This Thursday and Friday, September 22-23, Sr. Katherine Mullin, VHM, and I have the pleasure of attending Catholics On Call’s Partner Conference entitled, “Engaging Young Adults for Church Vocations.” As we prepare for these two days, questions surface in my mind and heart.
Who makes up this demographic of young adults? What has shaped their individual and collective journeys as Catholics?
What does it mean to engage, authentically, young people within and without the church?
What inspires the heart, mind, spirit of any person and compels them to act, commit or enroll in the church in further ways?
When I think of my own vocational calling, and the impetus for intentional actions on my part to live a faith-filled life as a catholic, I return to the circumstances of my young adulthood and navigating giant questions of purpose and presence on this earth. I can point to the date that vocational questions started surfacing in my life and gave rise to my discernment path: March 28, 1987. This day marks two large events of my young adulthood: the suicide of my dear friend– just six weeks before we graduated from our catholic high school in Nebraska– and the occasion that I won a State Speech and Drama competition. Both events left an indelible print on my soul and inspired my ongoing formation as a person of faith. I began to really ponder, asking the God that I believe in:”Why am I here?” and “What do you want for me?” I coupled what I consider to be a God-given gift to perform text and a passion for “the word” with a darkness and despair that was keenly known by my friend no longer wanting to live. I wondered if somehow my life was meant to be stepping into that void and mystery of life, loss, and suffering and be an agent of love and hope?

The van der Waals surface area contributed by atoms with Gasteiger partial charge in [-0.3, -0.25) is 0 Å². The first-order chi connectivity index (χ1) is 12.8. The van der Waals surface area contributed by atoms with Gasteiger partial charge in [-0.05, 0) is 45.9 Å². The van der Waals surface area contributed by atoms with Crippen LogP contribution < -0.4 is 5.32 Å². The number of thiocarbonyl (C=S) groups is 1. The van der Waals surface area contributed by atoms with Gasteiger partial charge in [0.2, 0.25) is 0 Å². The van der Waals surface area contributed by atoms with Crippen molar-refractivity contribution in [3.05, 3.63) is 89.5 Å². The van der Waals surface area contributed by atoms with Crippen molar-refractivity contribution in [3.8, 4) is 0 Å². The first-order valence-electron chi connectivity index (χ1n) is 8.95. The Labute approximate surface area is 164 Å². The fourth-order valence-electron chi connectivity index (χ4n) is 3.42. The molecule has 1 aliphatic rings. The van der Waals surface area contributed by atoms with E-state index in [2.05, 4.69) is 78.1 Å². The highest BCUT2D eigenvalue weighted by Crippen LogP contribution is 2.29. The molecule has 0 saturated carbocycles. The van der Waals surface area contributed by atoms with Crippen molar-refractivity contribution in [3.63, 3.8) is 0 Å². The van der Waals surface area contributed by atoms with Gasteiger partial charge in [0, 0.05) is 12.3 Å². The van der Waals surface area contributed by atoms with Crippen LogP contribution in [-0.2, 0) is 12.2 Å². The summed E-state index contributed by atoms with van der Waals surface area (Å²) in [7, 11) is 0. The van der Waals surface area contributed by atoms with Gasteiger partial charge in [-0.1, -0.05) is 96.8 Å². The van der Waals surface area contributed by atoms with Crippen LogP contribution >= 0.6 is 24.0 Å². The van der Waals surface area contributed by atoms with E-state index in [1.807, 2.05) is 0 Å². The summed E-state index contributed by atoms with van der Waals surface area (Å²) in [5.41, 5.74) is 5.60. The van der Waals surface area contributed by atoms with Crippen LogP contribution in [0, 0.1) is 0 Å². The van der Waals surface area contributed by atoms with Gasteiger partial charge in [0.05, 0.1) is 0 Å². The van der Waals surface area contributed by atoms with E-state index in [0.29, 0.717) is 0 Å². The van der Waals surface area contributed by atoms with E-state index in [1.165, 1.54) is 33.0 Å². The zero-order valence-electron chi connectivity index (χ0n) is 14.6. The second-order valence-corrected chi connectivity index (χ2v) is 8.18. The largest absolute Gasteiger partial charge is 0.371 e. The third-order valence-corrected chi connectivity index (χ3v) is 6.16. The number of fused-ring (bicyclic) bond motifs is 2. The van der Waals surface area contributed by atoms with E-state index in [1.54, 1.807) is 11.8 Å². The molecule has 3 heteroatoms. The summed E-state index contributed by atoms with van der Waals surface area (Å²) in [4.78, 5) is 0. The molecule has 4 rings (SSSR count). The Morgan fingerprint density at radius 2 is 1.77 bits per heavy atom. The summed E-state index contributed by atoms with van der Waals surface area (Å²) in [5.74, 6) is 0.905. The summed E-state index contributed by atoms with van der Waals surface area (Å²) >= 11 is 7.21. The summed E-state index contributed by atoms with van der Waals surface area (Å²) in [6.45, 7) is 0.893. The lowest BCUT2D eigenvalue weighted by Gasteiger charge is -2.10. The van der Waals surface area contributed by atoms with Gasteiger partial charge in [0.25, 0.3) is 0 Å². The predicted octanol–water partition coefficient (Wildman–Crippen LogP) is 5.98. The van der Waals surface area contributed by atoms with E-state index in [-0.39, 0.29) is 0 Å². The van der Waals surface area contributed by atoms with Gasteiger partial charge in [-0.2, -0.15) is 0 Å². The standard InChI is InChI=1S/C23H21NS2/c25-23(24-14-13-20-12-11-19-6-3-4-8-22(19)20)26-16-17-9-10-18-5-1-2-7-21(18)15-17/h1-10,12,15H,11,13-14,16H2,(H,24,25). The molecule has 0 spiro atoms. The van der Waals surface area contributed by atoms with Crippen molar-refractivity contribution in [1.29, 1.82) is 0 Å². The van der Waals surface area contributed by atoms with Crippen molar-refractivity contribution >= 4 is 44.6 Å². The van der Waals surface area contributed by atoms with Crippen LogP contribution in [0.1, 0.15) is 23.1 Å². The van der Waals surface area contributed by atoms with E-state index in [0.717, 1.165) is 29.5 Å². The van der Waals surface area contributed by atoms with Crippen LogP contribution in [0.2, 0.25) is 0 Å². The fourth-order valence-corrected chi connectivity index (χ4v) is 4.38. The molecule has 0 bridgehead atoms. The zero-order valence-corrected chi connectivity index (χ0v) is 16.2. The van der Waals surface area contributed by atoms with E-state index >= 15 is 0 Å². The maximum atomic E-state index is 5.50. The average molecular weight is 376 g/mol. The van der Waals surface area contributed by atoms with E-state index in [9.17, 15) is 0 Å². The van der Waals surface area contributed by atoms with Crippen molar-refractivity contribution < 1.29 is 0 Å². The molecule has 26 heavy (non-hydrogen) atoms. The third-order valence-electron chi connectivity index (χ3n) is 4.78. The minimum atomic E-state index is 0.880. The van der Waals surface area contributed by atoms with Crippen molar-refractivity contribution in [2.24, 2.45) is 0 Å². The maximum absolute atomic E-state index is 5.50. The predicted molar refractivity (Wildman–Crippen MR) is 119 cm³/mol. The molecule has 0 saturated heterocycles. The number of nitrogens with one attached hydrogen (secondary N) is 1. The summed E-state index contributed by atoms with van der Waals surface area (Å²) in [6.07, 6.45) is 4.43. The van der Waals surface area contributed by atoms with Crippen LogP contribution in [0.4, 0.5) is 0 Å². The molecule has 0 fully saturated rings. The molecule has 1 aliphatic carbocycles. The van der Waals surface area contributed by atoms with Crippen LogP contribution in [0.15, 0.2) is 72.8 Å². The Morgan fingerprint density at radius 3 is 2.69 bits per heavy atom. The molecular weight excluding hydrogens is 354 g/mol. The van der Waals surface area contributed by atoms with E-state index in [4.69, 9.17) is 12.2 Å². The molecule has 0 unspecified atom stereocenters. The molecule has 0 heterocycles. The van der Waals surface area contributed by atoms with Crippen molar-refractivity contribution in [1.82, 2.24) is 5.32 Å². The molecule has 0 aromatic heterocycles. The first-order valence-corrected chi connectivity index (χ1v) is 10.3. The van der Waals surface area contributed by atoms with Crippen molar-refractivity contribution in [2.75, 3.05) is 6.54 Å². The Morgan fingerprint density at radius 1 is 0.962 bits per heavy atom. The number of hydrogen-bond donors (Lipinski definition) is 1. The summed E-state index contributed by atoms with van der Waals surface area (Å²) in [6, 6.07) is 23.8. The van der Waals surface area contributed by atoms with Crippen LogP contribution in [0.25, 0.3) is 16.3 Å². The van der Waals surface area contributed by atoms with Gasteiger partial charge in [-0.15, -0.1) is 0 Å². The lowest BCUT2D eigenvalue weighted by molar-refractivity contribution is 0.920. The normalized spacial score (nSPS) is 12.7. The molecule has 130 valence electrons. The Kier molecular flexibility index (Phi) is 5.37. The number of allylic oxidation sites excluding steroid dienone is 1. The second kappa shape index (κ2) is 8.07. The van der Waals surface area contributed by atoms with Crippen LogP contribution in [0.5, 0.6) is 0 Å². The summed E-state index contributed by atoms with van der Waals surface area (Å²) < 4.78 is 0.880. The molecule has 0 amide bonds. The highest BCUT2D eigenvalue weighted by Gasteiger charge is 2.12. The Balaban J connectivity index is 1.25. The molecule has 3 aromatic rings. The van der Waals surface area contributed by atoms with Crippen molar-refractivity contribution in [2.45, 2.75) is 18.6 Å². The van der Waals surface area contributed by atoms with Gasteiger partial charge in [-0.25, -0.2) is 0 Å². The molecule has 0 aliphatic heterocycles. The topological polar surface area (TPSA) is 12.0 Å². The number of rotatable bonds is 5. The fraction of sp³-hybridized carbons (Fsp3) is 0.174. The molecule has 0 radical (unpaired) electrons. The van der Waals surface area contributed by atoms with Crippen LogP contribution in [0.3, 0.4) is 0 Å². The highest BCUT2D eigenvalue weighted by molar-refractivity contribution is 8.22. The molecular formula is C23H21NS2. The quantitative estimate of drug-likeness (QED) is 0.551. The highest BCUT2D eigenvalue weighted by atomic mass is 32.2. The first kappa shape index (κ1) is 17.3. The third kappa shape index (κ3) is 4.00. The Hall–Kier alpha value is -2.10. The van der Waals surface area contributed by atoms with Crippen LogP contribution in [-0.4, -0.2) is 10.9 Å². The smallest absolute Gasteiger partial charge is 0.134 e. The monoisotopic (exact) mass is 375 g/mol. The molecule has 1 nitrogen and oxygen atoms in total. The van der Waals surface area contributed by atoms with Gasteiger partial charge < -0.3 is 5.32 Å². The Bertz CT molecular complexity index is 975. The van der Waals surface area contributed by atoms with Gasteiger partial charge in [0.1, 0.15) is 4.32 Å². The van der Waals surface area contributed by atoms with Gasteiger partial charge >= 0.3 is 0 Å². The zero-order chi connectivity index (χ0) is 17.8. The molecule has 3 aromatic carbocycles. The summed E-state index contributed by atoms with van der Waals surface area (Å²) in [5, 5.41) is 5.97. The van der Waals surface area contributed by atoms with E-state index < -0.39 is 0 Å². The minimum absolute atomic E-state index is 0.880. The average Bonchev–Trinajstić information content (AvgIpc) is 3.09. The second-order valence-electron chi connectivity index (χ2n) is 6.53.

In her writing and reporting, author and NPR radio host Krista Tippett addresses the role of large questions and faith in the face of suffering. Her program “On Being” – formerly titled “Speaking of Faith” — shares tales and meaty interviews with religious leaders and spiritual beings on this topic weekly. Ms. Tippett’s extensive research has elevated this conversation, from my perspective, and taken it beyond our closed doors of separate faith traditions, into the mainstream, where we might together navigate responses to our many questions of life, faith, religion, engagement, purpose and action.
I hold all of these questions, stories and information as Sr. Katherine and I head to Chicago for Thursday’s Conference. I pray that I may humbly tune into this experience, the speakers we shall encounter, and the spirits and minds likewise engaged in questions of young adult vocations in the church. May our conversations be rich, and may we address what underlies (and prevents or hinders) the issues of hearts seeking meaning, purpose, and a path for authentic living!
Will you join us in prayer as we travel, learn, connect and work to elevate and engage in the questions and conversation of vocation?